Graphic novels are wildly popular at Larrabee’s school, but he and I generally prefer regular novels. Occasionally, though, we come across a story that is best told in a graphic novel format. New Kid by Jerry Craft is that kind of story.
New Kid is about a 7th grader named Jordan Banks who likes drawing cartoons and playing video games. He hopes go to art school, but his parents insist on sending him to a fancy private school. It’s not easy being the new kid, especially since he’s one of the few kids of color and one of the few kids on financial aid in his class.
During the course of the school year, Jordan confronts racism, privilege, and unfair situations. He also tries new experiences that turn out to be not so bad (such as soccer and abstract art) and makes new friends.
Jordan is a fantastic narrator. Some of the most fun parts of the book are his cartoon commentaries on everything from his dad’s advice on handshakes to his mom’s use of a camera with actual film to the contrast between mainstream and African American book covers (“a thrilling magical tale” vs. “a gritty, urban reminder of the grit of today’s urban grittiness”).
Whether or not you’re a fan of graphic novels, put New Kid on your reading list for this fall.
Tomorrow is the 50th anniversary of the Apollo 11 moon landing. If your kids are intrigued, check out Rocket to the Moon! by Don Brown, a history of rockets in graphic novel format. Starting with the first Chinese firecrackers, Brown traces the innovations and discoveries that led to the manned missions to the moon.
This book is full of interesting information. Larrabee read it in a day and quoted facts from it to me for weeks afterward. My personal favorite tidbit is that three early rocket scientists from three different countries were all inspired by the same novel: Jules Verne’s From the Earth to the Moon. Hooray for science fiction!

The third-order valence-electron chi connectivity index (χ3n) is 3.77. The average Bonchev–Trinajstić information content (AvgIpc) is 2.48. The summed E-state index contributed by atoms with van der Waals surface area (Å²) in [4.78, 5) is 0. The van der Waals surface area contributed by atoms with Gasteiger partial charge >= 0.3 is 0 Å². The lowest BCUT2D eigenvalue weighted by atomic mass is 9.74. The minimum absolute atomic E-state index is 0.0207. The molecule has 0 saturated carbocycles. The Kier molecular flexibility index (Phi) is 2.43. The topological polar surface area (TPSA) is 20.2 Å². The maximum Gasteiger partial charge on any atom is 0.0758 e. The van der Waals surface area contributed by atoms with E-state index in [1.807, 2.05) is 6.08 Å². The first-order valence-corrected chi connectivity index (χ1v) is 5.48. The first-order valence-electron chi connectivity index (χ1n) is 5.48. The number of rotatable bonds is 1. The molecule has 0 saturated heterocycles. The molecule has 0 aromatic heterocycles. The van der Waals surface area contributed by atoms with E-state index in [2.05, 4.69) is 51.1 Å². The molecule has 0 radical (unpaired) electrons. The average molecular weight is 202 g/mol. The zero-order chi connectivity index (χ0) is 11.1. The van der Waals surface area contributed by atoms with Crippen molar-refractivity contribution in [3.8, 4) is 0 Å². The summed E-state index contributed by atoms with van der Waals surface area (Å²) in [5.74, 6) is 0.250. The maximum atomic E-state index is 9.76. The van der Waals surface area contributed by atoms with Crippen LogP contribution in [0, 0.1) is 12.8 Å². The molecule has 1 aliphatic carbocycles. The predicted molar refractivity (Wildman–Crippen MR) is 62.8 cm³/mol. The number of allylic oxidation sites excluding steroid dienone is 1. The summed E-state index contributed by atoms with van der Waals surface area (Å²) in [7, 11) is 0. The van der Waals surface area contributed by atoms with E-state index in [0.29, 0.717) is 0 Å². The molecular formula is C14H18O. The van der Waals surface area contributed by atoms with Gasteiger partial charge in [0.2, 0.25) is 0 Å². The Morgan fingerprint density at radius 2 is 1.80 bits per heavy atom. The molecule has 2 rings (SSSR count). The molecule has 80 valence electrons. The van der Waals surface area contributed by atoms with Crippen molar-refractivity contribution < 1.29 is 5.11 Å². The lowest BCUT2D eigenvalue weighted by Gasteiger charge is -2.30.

Rocket to the Moon! is the first book in Brown’s Big Ideas That Changed the World series. I’m looking forward to the next one.
If you’re missing summer as much as we are, you should pick up a copy of The Cardboard Kingdom by Chad Sell. Larrabee and I aren’t normally big fans of graphic novels, but we both enjoyed this one.
It’s a collection of short stories about a diverse group of kids who use ordinary cardboard to transform themselves and their neighborhood. The Sorceress, the Big Banshee, the Huntress, the Gargoyle, and others go on imaginative quests and navigate real world challenges during summer vacation.
The art is terrific and the stories are engaging. I wish Larrabee and I had read The Cardboard Kingdom together because it would have prompted some good discussions.
How to Be a Supervillain by Michael Fry is a fun summer vacation read — just right for a long car trip. It’s fast-paced and silly with lots of comic-style illustrations.
Twelve-year-old Victor Spoil has two supervillains for parents. They want him to grow up to be evil, but Victor just can’t seem to be bad. He doesn’t even like to make a mess. So they apprentice him to a supervillain named The Smear and send him on a road trip to learn to battle superheroes.
Larrabee flew through this book in the first weekend of the summer and then lent it to me.
Larrabee enjoyed Bird & Squirrel on Ice so much that as soon as he finished reading it to himself, he read it aloud to me.
Bird & Squirrel on Ice is the second in a series of graphic novels written and illustrated by James Burks. Larrabee liked all three, but this one is his favorite.
The books feature best friends, Bird and Squirrel. They’re an “opposites attract” pair reminiscent of other favorites of mine such as Frog & Toad or Elephant & Piggie. Bird never thinks before he acts. Squirrel is a cautious worrier.
In this adventure, they end up at the South Pole where they help a group of penguins defeat a killer whale. The book features an engaging story and lots of humorous dialogue.